The music producer known as Danger Mouse has come a long way since his 2004 breakout project, “The Grey Album” — a mashup of The Beatles’ “White Album” and Jay-Z’s “The Black Album.”
His career so far has earned him six Grammy awards, collaborations with artists including Gnarls Barkley and Broken Bells, and producing credits for The Black Keys, Red Hot Chili Peppers, and Adele.
Lately, he formed 30th Century Records, an imprint label of Columbia Records. He’s also been tasked with producing an accompanying soundtrack for Amazon’s dystopian World War II series, “The Man In The High Castle.”
With covers by artists including Beck, James Mercer and Sharon Van Etten, "Resistance Radio” is an imaginary playlist made up of pre-1962 popular music that matches the bleak mood of the show.
When Danger Mouse visited The Frame studios recently, he started by explaining when and how he got his name.
On choosing the name Danger Mouse:
It was just a thing in college — a DJ name. People used to take cartoons and weird names for DJ names. I never thought it would stick. But then when I put out my first album, it was either do characters or do myself on the artwork, and I didn't want to do that so I just stayed with the cartoon thing.
On founding 30th Century Records:
It was a way for me to start listening to and hearing younger bands and music. I thought if nobody's putting out their records, I could put out their records in the meantime and eventually work with some of them. Eventually I would like it to be a big place for people to come put records out. A lot of times when you put out an album, you're asked to do a lot of things you don't want to do. I'm usually really good at saying no, even though I still wind up doing things I don't want to do sometimes. There's kind of a myth that you have to have big hit songs to maintain or to have a career. But I think there are ways of doing things as long as you have the right expectation and you work really hard. You can do the music you want to do, it's just more difficult. I just wanted to show some bands and some people who are making certain types of music, that are not ever going to be on charts or be hugely popular, that it's still worth doing and that you can still get by doing it.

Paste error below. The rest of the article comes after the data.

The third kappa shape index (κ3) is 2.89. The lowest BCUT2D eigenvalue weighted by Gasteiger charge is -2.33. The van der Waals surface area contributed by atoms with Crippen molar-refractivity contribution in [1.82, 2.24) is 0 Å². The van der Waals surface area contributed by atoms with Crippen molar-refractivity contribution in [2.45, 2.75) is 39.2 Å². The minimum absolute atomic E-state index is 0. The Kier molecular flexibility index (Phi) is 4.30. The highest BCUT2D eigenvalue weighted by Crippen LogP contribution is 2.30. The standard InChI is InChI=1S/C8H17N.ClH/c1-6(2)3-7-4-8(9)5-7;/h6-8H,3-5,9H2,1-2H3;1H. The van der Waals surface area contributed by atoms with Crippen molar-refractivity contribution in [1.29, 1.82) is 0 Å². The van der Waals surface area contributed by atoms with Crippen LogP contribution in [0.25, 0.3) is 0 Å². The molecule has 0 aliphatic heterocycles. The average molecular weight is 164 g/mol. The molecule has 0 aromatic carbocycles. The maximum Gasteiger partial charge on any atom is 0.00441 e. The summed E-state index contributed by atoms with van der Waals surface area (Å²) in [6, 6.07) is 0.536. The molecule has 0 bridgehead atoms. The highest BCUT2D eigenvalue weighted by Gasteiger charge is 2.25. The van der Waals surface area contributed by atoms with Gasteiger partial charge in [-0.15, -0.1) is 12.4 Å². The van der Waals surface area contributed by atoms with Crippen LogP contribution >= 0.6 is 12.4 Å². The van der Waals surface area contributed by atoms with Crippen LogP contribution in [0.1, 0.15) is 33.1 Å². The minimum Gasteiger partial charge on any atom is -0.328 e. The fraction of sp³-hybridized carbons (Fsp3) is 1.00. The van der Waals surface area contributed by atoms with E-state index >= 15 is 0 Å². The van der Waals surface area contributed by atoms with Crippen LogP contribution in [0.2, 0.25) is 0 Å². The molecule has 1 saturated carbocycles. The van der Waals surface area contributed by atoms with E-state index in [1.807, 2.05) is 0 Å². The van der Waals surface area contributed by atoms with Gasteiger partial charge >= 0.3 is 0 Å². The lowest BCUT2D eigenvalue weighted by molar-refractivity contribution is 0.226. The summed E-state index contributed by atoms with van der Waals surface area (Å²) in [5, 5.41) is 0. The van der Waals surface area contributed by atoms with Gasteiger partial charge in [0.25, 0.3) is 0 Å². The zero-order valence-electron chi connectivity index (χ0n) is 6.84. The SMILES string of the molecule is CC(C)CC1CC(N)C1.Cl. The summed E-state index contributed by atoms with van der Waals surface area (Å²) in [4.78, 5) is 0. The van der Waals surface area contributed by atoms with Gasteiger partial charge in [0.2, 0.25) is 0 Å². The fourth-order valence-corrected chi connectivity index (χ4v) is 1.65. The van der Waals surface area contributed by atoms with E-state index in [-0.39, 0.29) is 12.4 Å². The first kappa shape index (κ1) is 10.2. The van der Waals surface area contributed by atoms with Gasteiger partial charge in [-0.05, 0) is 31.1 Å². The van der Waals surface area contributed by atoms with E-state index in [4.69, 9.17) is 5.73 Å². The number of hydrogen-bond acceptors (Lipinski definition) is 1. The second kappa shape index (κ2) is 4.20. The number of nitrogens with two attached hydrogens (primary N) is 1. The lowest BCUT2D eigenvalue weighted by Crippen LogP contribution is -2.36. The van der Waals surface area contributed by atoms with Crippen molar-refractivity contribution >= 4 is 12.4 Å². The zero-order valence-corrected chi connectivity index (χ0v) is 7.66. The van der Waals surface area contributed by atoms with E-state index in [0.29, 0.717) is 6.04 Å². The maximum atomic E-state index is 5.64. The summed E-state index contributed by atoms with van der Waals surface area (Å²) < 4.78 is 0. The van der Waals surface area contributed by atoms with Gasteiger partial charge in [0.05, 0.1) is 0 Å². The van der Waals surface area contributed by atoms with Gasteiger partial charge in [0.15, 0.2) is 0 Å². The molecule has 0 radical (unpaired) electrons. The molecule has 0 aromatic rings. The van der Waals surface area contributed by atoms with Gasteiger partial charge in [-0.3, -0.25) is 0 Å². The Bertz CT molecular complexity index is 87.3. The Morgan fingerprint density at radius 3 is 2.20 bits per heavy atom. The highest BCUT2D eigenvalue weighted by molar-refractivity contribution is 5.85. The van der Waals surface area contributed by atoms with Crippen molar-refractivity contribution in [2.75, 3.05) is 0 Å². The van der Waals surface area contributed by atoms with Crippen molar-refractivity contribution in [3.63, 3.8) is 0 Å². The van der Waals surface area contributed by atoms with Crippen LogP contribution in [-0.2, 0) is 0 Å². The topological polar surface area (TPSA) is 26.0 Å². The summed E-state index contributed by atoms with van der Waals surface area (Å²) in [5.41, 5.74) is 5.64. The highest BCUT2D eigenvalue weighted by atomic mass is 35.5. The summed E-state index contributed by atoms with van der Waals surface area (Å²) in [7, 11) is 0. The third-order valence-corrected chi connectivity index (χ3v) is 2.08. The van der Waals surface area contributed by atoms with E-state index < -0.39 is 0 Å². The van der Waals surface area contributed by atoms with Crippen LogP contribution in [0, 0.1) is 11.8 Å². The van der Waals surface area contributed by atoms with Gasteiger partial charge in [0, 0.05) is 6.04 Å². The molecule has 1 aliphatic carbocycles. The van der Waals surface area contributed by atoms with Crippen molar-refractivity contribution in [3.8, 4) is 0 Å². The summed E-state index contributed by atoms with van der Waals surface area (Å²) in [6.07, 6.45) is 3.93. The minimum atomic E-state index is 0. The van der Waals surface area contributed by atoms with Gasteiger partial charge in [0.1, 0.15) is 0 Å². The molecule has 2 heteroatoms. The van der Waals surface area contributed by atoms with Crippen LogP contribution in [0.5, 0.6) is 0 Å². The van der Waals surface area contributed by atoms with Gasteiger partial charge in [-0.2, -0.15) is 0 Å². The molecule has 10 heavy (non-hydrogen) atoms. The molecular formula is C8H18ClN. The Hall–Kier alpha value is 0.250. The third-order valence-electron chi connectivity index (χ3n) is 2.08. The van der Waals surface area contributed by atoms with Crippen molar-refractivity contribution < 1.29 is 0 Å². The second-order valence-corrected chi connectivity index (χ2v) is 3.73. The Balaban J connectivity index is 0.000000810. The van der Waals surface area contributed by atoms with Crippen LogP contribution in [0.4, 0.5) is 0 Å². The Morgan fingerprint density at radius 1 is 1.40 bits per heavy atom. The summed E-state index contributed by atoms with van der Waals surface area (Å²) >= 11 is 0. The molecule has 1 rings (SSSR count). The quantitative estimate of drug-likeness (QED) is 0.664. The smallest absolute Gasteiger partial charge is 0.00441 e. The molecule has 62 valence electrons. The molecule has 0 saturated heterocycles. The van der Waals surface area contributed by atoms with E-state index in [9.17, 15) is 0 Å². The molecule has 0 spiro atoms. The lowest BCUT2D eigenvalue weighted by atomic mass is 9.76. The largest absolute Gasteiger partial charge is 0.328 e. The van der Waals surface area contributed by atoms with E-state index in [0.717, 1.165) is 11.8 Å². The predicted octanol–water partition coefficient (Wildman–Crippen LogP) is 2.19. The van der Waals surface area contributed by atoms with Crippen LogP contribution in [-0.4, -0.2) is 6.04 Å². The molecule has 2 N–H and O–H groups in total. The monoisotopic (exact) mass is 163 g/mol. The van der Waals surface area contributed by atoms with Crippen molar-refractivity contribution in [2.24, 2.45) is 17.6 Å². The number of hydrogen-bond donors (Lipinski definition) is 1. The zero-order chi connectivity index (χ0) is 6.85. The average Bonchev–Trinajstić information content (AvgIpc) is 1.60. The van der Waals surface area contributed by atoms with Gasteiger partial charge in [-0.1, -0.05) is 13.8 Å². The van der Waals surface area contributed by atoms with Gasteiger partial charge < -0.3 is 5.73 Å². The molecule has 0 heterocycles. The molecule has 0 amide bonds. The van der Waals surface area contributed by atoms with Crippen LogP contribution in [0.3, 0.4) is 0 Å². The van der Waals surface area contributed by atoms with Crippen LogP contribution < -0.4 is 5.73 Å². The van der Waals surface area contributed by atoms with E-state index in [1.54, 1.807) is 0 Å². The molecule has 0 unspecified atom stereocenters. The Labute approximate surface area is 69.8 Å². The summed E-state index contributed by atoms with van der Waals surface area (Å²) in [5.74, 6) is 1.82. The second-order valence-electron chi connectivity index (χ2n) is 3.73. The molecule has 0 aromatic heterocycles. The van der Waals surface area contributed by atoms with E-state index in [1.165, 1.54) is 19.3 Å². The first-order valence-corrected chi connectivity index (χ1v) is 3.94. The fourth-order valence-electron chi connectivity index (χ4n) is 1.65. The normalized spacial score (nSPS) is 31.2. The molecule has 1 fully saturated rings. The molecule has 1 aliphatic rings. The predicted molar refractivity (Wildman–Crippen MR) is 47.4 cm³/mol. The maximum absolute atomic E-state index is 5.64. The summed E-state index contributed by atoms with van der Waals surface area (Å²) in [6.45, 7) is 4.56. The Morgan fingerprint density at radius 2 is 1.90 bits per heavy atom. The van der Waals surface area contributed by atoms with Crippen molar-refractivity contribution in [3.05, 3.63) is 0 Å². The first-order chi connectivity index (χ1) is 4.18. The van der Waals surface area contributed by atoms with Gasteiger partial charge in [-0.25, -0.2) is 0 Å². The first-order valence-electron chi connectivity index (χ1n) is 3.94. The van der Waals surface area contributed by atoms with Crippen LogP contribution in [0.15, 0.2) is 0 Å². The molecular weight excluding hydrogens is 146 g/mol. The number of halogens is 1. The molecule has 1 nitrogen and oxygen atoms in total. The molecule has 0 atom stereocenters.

On producing for "The Man In The High Castle" accompanying soundtrack, "Resistance Radio":
I got with Sam Cohen who I've been working with a lot and there was this idea of: What if we did the whole album and we produced it like a couple of old school producers, and we just got the session musicians in, made the songs and got the artists that we wanted to sing on them and did it all really quickly. The only thing is, we only had about three-and-a-half weeks to do it. So we did three songs in just a few hours one night and it sounded great. Then I took one of those songs,"A Taste of Honey," and emailed it over to James Mercer from The Shins, who I work with in Broken Bells. I said, Hey I'm doing this thing. We thought about you on this song. He sent it back in a day and I had a demo right there that you could see was going to completely work. We went back to [the series producers] and said, We can do this. And we did about 15 more songs in about four days — just the backing tracks.
On choosing the songs for "Resistance Radio":
We were looking for darker, sadder songs. We didn't think there would be a lot of happy rock 'n' roll or anything like that. This was 1962 and before — that was our limitation. So it was all pre-Beatles and a lot of the bigger stuff that people know of. None of these people — we didn't ask them which songs they wanted to do. We just did them and thought, Let's send it to this person, let's send it to that person, and really hoped they were into it and would do it. We really lucked out that people did it so quickly.
On hearing new artists sing in an old way:
Beck singing "Can't Help Falling In Love With You" — we've heard him do so many albums and sing different styles singing and rapping and everything. His vocal on that was really special. Sharon Van Etten was to me the centerpiece of the album. That's why we started it with ["The End of the World"]. The way she sings on that song — a lot of these singers could have been real big vocalists if they [had been] around at that time. It's just interesting to see them in this context and see that it's not that singers got worse, it's just that the music is different. If this was the chosen type of music, this is what could be done.